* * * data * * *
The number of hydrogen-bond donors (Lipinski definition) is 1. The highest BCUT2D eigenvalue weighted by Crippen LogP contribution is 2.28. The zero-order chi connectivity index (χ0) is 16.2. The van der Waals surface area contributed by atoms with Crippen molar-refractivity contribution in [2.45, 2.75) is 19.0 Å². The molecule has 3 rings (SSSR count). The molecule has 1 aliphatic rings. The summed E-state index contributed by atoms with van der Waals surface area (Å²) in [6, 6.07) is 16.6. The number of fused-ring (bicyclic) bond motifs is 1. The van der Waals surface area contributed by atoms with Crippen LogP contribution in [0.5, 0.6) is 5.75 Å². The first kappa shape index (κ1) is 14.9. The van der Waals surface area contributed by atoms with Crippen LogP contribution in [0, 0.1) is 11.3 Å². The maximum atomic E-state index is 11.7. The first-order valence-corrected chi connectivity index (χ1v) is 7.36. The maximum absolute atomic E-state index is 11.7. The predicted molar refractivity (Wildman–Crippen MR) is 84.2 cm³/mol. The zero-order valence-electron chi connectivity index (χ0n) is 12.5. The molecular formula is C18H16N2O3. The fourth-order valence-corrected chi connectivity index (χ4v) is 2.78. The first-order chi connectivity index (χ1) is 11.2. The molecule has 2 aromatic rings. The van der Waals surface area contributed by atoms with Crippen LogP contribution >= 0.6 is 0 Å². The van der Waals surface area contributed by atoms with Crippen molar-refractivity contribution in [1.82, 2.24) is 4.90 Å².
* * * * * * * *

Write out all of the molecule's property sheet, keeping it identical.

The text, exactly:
The number of hydrogen-bond donors (Lipinski definition) is 1. The highest BCUT2D eigenvalue weighted by Crippen LogP contribution is 2.28. The zero-order chi connectivity index (χ0) is 16.2. The van der Waals surface area contributed by atoms with Crippen molar-refractivity contribution in [2.45, 2.75) is 19.0 Å². The molecule has 3 rings (SSSR count). The molecule has 1 aliphatic rings. The summed E-state index contributed by atoms with van der Waals surface area (Å²) in [6, 6.07) is 16.6. The number of fused-ring (bicyclic) bond motifs is 1. The van der Waals surface area contributed by atoms with Crippen LogP contribution in [0.5, 0.6) is 5.75 Å². The first kappa shape index (κ1) is 14.9. The van der Waals surface area contributed by atoms with Crippen LogP contribution in [0, 0.1) is 11.3 Å². The maximum atomic E-state index is 11.7. The first-order valence-corrected chi connectivity index (χ1v) is 7.36. The maximum absolute atomic E-state index is 11.7. The predicted molar refractivity (Wildman–Crippen MR) is 84.2 cm³/mol. The zero-order valence-electron chi connectivity index (χ0n) is 12.5. The molecular formula is C18H16N2O3. The fourth-order valence-corrected chi connectivity index (χ4v) is 2.78. The first-order chi connectivity index (χ1) is 11.2. The molecule has 2 aromatic rings. The van der Waals surface area contributed by atoms with Crippen LogP contribution >= 0.6 is 0 Å². The van der Waals surface area contributed by atoms with Crippen molar-refractivity contribution in [1.82, 2.24) is 4.90 Å².